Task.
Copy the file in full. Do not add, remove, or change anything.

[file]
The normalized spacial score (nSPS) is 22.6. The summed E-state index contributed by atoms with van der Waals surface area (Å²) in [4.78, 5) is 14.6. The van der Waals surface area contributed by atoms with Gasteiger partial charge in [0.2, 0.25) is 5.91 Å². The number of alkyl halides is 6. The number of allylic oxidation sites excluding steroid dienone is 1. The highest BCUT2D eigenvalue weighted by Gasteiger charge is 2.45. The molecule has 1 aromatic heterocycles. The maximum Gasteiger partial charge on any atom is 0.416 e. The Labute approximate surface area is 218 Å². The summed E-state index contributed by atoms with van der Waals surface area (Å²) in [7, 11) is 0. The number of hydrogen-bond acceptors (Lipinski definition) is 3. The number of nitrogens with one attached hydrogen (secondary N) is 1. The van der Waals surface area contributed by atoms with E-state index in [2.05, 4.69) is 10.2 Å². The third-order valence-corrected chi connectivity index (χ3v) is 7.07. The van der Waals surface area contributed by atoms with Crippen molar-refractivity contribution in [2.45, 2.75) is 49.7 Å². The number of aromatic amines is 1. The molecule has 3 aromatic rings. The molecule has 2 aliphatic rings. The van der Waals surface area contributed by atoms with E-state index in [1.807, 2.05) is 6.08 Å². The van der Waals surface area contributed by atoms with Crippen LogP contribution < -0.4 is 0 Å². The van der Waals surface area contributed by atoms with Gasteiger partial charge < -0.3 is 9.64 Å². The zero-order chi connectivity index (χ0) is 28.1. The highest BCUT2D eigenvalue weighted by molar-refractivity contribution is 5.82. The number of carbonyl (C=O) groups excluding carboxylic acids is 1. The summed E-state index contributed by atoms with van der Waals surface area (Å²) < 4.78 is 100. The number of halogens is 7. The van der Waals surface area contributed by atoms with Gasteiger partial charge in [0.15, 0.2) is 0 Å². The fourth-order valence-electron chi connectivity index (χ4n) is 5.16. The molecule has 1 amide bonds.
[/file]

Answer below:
The normalized spacial score (nSPS) is 22.6. The summed E-state index contributed by atoms with van der Waals surface area (Å²) in [4.78, 5) is 14.6. The van der Waals surface area contributed by atoms with Gasteiger partial charge in [0.2, 0.25) is 5.91 Å². The number of alkyl halides is 6. The number of allylic oxidation sites excluding steroid dienone is 1. The highest BCUT2D eigenvalue weighted by Gasteiger charge is 2.45. The molecule has 1 aromatic heterocycles. The maximum Gasteiger partial charge on any atom is 0.416 e. The Labute approximate surface area is 218 Å². The summed E-state index contributed by atoms with van der Waals surface area (Å²) in [7, 11) is 0. The number of hydrogen-bond acceptors (Lipinski definition) is 3. The number of nitrogens with one attached hydrogen (secondary N) is 1. The van der Waals surface area contributed by atoms with E-state index in [2.05, 4.69) is 10.2 Å². The third-order valence-corrected chi connectivity index (χ3v) is 7.07. The van der Waals surface area contributed by atoms with Crippen molar-refractivity contribution in [2.45, 2.75) is 49.7 Å². The number of aromatic amines is 1. The molecule has 3 aromatic rings. The molecule has 2 aliphatic rings. The van der Waals surface area contributed by atoms with E-state index in [1.807, 2.05) is 6.08 Å². The van der Waals surface area contributed by atoms with Crippen LogP contribution < -0.4 is 0 Å². The van der Waals surface area contributed by atoms with Gasteiger partial charge < -0.3 is 9.64 Å². The zero-order chi connectivity index (χ0) is 28.1. The highest BCUT2D eigenvalue weighted by molar-refractivity contribution is 5.82. The number of carbonyl (C=O) groups excluding carboxylic acids is 1. The summed E-state index contributed by atoms with van der Waals surface area (Å²) < 4.78 is 100. The number of halogens is 7. The van der Waals surface area contributed by atoms with Gasteiger partial charge in [0.15, 0.2) is 0 Å². The fourth-order valence-electron chi connectivity index (χ4n) is 5.16. The molecule has 1 amide bonds.